•   "I would love to, Rabbit, but I have some things to do," Anansi said hurriedly. If he waited at Rabbit's house, Rabbit
    would certainly give him jobs to do. "I know," said Anansi. "I'll spin a web. I'll tie one end around my leg and one
    end to your pot. When the greens are done, tug on the web, and I'll come running!"
•   Rabbit thought that was a great idea. And so it was done.
•   "I smell beans," Anansi sniffed excitedly as he ambled along. "Delicious beans, cooking in a pot."
•   "Come eat our beans with us," cried the monkeys. "They are almost done."
•   "I would love to Father Monkey," said Anansi. And again, Anansi suggested he spin a web, with one end tied around
    his leg, and one end tied to the big bean pot.
•   Father Monkey thought that was a great idea. All his children thought so, too. And so it was done.
•   "I smell sweet potatoes," Anansi sniffed happily as he ambled along. "Sweet potatoes and honey, I do believe!"
•   "Anansi," called his friend Hog. "My pot is full of sweet potatoes and honey! Come share my food with me."
•   "I would love to," said Anansi. And again, Anansi suggested he spin a web, with one end tied around his leg, and
    one end tied to the sweet potato pot.
•   His friend Hog thought that was a great idea. And so it was done.
•   By the time Anansi arrived at the river, he had one web tied to each of his eight legs.
•   "This was a wonderful idea," Anansi told himself proudly. "I wonder whose pot will be ready first?"
•   Just then, Anansi felt a tug at his leg. "Ah," said Anansi. "That is the web string tied to Rabbit's greens." He felt
    another. And another. Anansi was pulled three ways at once.
•   "Oh dear," said Anansi as he felt the fourth web string pull.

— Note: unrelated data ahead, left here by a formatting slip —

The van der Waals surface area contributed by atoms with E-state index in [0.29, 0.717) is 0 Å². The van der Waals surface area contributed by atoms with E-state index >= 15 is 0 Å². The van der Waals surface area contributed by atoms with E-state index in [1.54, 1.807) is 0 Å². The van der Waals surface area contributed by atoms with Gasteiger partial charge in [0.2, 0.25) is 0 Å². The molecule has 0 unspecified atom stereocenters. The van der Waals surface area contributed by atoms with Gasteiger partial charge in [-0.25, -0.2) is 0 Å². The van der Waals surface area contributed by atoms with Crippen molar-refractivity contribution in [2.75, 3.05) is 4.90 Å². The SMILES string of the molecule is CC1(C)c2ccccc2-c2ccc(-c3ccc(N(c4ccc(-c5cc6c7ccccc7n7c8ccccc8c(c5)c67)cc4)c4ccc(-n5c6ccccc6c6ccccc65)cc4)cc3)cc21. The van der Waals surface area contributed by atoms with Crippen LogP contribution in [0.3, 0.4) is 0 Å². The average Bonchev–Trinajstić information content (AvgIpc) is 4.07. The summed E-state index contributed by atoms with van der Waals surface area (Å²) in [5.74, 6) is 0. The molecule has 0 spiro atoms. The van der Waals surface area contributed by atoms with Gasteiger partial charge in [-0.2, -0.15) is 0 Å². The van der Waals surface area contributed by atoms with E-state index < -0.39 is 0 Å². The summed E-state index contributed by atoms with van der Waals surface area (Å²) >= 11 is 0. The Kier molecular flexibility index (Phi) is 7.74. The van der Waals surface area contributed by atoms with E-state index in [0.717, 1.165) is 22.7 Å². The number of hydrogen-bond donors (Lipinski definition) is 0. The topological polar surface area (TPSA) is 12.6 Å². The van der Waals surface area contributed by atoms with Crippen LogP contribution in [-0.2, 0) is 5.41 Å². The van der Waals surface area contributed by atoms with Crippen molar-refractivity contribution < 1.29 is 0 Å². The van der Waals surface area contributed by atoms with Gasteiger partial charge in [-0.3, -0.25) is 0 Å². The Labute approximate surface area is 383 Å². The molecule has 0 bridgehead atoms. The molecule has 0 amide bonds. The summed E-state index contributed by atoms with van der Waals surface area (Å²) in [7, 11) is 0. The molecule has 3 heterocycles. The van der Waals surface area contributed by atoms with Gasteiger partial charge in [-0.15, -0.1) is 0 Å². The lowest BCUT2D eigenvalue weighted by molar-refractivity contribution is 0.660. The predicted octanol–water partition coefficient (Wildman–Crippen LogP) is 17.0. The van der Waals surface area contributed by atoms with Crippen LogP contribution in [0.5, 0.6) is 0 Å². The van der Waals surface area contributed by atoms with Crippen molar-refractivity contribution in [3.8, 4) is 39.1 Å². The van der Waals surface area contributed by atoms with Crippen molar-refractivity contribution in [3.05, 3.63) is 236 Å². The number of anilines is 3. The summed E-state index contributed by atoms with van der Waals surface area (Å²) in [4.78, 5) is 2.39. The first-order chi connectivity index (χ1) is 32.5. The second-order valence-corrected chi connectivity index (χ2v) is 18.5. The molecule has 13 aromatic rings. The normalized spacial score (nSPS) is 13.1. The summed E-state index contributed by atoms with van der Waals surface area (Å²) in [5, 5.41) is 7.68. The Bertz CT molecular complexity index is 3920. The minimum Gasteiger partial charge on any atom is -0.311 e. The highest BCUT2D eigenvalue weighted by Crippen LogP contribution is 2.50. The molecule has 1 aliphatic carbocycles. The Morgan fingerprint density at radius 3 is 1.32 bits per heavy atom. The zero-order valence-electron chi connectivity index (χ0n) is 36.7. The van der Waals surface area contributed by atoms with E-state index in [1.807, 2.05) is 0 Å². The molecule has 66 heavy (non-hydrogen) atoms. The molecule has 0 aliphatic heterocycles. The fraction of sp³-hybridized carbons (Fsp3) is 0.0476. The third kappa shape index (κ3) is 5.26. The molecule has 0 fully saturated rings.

Just then, he felt the fifth web string tug. And the sixth. And the seventh. And the eighth. Anansi was pulled this
    way and that way, as everyone pulled on the web strings at once. His legs were pulled thinner and thinner. Anansi
    rolled quickly into the river. When all the webs had washed away, Anansi pulled himself painfully up on shore.
•   "Oh my, oh my," sighed Anansi. "Perhaps that was not such a good idea after all."
•   To this day, Anansi the Spider has eight very thin legs. And he never got any food that day at all.
               Narrative and Oral Cultures

• Because narratives can be more durable over time they are
  essential to oral cultures.
• Oration is not as durable
    - It is not normally repeated
    - Occurs to address a particular event/situation and since
          nothing is written down it is over when speaker is finished
          and easily disappears
• In a writing culture, text physically bonds whatever it contains
  and make it retrievable for future reference
• Because no writing in oral cultures Narrative is best form
  among other genres to capture and save ideas, thoughts,
  rituals, etc.

				
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posted:10/8/2011